PAPENDRECHT, the Netherlands – Royal Boskalis Westminster NV says it will cut 650 jobs worldwide and take 24 vessels out of service through 2018, following the recent completion of its fleet rationalization study. The company said the study, originally announced in March with its FY 2015 results, was prompted “in light of deteriorating market conditions and an expected prolonged period of low energy and commodity prices.”
The company said that while compulsory redundancies “unfortunately [looked] to be unavoidable,” it would attempt to absorb the work force reduction through attrition and redeployment wherever possible, compulsory redundancies unfortunately look to be unavoidable.
Of the 650 global job losses, Boskalis said that around 150 Dutch staff on Dutch payroll are affected, has requested the formal opinion of the Dutch Works Council and will invite the trade unions to consult on a social plan in the short term.
CEO Peter Berdowski said: “After a few very busy years the market outlook for Boskalis has changed drastically as a result of continuing low energy and commodity prices. The volume of work in the market has fallen sharply and this is putting pressure on the utilization rate of our vessels. Because we expect these market conditions to persist in the coming years it is essential that we adapt the size and composition of our fleet to this new reality.”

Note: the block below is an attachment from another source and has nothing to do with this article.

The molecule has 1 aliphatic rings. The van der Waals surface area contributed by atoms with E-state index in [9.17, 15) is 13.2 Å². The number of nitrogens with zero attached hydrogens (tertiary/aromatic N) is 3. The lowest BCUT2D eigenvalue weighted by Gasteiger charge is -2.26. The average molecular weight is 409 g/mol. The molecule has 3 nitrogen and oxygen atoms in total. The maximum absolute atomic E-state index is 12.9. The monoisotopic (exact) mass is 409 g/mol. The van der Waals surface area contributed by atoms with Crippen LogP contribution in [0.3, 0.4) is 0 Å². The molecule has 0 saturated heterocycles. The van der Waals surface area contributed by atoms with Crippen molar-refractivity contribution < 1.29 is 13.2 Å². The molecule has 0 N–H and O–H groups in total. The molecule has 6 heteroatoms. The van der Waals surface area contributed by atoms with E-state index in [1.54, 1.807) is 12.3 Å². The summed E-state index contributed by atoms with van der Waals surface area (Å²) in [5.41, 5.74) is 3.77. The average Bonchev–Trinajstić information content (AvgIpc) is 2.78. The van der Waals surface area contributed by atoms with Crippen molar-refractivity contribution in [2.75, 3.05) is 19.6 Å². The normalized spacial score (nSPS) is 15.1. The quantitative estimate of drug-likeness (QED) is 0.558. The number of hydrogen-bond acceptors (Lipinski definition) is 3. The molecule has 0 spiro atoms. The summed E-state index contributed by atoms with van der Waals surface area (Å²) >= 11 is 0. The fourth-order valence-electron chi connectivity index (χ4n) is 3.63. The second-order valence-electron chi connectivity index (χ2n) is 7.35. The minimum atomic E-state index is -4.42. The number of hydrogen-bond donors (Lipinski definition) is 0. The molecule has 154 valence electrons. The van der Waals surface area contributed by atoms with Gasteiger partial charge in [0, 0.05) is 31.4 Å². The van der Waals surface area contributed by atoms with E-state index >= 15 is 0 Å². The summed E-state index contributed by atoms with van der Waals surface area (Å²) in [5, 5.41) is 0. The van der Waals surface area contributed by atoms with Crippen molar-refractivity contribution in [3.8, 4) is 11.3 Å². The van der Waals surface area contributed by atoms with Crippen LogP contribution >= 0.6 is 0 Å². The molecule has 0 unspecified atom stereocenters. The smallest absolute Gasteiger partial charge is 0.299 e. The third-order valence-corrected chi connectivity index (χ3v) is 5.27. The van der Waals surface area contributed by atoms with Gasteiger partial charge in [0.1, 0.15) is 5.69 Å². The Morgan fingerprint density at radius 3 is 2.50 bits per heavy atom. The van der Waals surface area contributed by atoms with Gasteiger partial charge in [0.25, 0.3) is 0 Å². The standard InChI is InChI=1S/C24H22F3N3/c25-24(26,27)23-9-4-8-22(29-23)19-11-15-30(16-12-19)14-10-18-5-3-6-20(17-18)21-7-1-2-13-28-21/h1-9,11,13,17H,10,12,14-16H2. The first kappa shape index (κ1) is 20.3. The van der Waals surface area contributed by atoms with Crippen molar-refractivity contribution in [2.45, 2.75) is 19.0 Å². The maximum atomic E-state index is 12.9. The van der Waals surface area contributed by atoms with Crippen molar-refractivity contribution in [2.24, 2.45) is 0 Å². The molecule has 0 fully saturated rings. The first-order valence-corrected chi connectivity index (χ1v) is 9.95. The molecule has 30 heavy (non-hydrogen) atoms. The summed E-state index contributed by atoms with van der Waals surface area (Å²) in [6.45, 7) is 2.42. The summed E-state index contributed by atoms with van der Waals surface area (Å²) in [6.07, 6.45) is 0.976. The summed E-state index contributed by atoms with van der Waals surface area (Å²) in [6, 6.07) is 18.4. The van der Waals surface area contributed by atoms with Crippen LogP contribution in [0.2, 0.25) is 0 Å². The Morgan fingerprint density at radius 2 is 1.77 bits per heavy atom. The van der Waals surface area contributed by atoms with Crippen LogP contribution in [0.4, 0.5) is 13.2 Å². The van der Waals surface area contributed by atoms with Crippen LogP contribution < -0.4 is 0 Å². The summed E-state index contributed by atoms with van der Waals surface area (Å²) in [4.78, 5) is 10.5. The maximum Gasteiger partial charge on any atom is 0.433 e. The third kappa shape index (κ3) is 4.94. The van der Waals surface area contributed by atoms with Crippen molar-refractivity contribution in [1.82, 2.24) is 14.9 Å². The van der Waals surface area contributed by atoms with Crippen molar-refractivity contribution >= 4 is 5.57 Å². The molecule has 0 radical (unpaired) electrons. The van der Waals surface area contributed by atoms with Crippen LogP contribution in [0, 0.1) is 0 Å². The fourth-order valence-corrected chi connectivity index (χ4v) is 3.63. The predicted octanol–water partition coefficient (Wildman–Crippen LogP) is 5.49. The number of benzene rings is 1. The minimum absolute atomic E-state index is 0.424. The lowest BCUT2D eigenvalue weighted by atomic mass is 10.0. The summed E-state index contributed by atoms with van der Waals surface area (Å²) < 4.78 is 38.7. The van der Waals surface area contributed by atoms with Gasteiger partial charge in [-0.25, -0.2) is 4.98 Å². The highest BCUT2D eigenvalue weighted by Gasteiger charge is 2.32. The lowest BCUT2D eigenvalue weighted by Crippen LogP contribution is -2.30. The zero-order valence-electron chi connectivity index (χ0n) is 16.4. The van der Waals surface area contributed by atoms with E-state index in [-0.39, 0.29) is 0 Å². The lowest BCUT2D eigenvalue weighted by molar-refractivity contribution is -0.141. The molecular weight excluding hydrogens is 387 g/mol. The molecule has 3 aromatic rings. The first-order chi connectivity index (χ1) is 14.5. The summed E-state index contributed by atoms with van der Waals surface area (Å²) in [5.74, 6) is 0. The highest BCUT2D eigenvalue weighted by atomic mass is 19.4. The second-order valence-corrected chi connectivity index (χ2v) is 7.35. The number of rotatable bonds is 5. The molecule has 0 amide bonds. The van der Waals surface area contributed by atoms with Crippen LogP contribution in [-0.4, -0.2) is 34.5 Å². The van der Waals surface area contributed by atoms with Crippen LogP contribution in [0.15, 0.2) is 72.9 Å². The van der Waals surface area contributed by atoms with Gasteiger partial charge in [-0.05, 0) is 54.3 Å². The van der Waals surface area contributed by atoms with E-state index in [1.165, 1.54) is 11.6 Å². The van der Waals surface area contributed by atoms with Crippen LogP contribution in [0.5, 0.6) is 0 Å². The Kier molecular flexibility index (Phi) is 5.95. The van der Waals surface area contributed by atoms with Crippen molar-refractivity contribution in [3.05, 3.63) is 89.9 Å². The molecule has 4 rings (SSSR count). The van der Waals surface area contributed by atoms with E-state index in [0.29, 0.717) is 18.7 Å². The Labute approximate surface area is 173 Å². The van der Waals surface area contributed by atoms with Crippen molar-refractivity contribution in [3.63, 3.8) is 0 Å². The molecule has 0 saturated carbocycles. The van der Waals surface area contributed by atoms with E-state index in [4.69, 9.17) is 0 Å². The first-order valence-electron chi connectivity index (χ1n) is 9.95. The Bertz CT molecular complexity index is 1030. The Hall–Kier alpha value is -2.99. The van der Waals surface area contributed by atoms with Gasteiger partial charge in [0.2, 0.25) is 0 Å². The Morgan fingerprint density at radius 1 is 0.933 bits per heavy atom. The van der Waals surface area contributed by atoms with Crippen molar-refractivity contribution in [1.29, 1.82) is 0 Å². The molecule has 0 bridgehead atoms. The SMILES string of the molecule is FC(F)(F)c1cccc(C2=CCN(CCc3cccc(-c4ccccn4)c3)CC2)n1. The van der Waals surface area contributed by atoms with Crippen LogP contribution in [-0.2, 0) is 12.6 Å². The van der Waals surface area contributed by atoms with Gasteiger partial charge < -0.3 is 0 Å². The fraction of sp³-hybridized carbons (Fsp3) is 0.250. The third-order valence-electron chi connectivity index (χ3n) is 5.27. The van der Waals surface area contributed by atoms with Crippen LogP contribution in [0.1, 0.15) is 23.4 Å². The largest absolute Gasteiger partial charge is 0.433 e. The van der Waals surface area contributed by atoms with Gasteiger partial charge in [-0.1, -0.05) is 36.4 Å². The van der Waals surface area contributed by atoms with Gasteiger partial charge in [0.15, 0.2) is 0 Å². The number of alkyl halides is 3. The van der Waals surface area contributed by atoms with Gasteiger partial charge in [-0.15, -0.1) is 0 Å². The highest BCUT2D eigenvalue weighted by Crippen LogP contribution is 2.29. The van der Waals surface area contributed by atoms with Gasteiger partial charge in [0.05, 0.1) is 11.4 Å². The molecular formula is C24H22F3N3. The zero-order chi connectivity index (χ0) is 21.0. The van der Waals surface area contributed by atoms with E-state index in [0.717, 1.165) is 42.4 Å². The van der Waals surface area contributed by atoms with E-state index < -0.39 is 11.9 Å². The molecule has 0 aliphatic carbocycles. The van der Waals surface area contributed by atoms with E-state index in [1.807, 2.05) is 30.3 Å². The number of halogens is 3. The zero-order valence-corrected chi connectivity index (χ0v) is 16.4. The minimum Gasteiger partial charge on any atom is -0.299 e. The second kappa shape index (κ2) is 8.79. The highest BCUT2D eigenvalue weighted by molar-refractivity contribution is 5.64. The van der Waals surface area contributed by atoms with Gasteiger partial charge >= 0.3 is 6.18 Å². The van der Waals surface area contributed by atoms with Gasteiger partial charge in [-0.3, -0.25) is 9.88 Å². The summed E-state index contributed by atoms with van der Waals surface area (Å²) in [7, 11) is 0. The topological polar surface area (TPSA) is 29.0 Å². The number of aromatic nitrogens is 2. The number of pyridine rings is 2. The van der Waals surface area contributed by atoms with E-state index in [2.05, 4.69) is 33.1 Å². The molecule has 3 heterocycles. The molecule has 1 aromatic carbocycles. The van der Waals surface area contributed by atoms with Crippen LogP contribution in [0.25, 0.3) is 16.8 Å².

Berdowski confirmed today that cuts would come from its Dredging and Offshore Energy divisions, as the company originally announced. Ten vessels from Dredging and 14 at the Offshore Energy division are expected to be dropped, including trailing suction hopper dredgers, cutter suction dredgers, anchor handling tugs, and heavy transport vessels.
The fleet rationalization will be implemented through the scrapping, sale, and lay-up of vessels. The average age of the vessels earmarked for scrapping or sale is in excess of 30 years. Vessels offered for scrapping will be dismantled at certified shipyards in accordance with the Hong Kong Convention and Boskalis’ own standards.
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